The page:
Nearly a year after mass protests erupted in Iran, the country’s president, Ebrahim Raisi, defended his government’s response to the demonstrations in an interview with NBC News, and warned that those who try to sow instability in the Islamic Republic would pay a “big cost.”
In his first interview with a Western news organization since the death of Mahsa Amini in police custody triggered public outrage last year, Raisi told NBC News’ Lester Holt that the unrest was allegedly fueled by U.S. and European powers and that security forces had treated protesters in a “peaceful” manner.
Asked about human rights reports that Iran was seeking to silence activists in advance of Saturday, the first anniversary of Amini’s death, Raisi said that his government was ready to listen to genuine protesters but would not tolerate attempts to destabilize the country.
“You should be assured that the Islamic Republic of Iran has always been ready to listen to (the) words of protesters. On any issue, we are all ears,” he said through a government translator.
“And those who intend to abuse Madam Amini’s name, under this pretext to be an agent of foreigners to create this instability in the country, we know what ... would happen to them. And they know that endangering the security of people and (the) security of society will create a big cost."
Saturday will be a year since Amini, a 22-year-old woman from Iran’s Kurdish region, died while in the custody of Iran’s morality police for allegedly failing to comply with the country’s mandatory Islamic dress code.
Amini’s death on Sept. 16, 2022, triggered a wave of protests across the country that mushroomed into the largest challenge to the theocratic regime since its founding in 1979. The protesters chanted “Woman, life, freedom,” as well as anti-regime slogans, including “Death to the dictator,” and targeted symbols of the Islamic Republic. Women burned their head scarves in defiance of laws that require women to cover their hair and their bodies.
After mass arrests and a violent crackdown that killed hundreds of people, the protests eventually faded over several months. Human rights groups say that security forces killed more than 500 people, including dozens of teenagers and children, and that tens of thousands of people were arrested.
Raisi, however, said the security forces did their best to treat demonstrators in a peaceful way and differentiated between genuine protesters and those using violence to attack the government or police.
Iranians who protest, “they are free,” he said. “But those who are going to undermine the security, we did not allow that. “
He added that “those who carried out terror, who have killed individuals, who have attacked police and security forces, who had made some destruction in the country, of course we did not have mercy upon them.”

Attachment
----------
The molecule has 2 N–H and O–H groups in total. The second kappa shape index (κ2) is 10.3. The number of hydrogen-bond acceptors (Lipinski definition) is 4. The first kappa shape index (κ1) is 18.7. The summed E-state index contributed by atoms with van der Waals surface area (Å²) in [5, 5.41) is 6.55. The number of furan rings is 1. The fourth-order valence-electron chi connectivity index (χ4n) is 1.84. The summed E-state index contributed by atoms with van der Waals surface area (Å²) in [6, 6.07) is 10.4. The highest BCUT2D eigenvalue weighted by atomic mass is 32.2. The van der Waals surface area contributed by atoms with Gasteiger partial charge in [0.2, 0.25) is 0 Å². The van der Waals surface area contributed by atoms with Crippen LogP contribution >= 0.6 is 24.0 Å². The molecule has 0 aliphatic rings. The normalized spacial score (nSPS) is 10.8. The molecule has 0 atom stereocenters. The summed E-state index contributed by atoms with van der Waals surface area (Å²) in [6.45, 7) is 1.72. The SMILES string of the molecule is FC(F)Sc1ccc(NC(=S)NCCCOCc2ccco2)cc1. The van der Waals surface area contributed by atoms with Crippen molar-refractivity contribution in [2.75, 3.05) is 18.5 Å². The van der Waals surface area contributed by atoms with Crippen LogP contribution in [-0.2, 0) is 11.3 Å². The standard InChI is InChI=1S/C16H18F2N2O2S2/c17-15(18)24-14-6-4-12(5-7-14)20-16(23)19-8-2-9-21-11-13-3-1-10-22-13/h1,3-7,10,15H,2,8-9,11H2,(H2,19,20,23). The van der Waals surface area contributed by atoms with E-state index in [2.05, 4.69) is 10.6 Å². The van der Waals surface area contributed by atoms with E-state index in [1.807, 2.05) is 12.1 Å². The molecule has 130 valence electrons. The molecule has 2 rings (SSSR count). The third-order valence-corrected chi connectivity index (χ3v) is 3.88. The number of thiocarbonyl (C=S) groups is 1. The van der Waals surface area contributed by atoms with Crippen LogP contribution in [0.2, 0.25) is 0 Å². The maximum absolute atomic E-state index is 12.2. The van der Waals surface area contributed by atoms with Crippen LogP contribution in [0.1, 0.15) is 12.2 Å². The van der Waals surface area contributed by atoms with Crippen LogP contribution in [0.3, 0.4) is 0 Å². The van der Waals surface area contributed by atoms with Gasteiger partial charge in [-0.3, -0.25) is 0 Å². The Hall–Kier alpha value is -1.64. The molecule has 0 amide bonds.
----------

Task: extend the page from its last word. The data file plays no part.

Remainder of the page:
Raisi then claimed that there was still “freedom of speech” in Iran and “freedom of writing and press,” and that “in our statements, in our position, you can see everybody in the country is free to make their statements.”
Human rights advocates, U.N. monitors and press freedom groups say Iranian officials severely restricted Internet access after the protests started, blocked social media apps, arrested journalists and sought to punish any public criticism of the government.
Raisi denied those charges and asserted that the United States and some European countries had tried to exploit Amini’s death to undermine Iran’s government.
“It was a hybrid war and a cognitive war. It was a political war. It was an economic war, a media war, and a psychological war against the Islamic Republic of Iran,” he said. “They did not care about Madam Amini. “
He added: “This is an American approach. They destabilize the country under the pretext of human rights.”
Amini’s family said she died from blows to the head and limbs, but government officials said she died from a pre-existing medical condition.
Raisi called Amini’s death “an incident” and that his government investigated the case quickly and thoroughly. “The Islamic Republic of Iran responded swiftly and followed the issue. In order to probe into the incident, I personally myself had a meeting with the family of Madam Amini."
In the aftermath of the protests, which faded earlier this year, many women in Iranian cities continue to flout laws that mandate wearing headscarves or hijabs. Raisi said that the headscarf was part of Iranian culture long before the 1979 revolution and that the majority of women abide by the rule.
He said that "most of the Iranian women today are observing hijab” and “are observing the Islamic principles.”
Raisi accused the U.S. and the West of trying to “politicize the issue” and criticized France for a new measure in state-funded schools prohibiting pupils from wearing abayas, full-length robes worn my Muslim women.
Despite what Raisi called Western attempts to impose pressure on Iran over its dress code, “I believe that they have been defeated in this area, and they will be defeated in future, as well,” he said.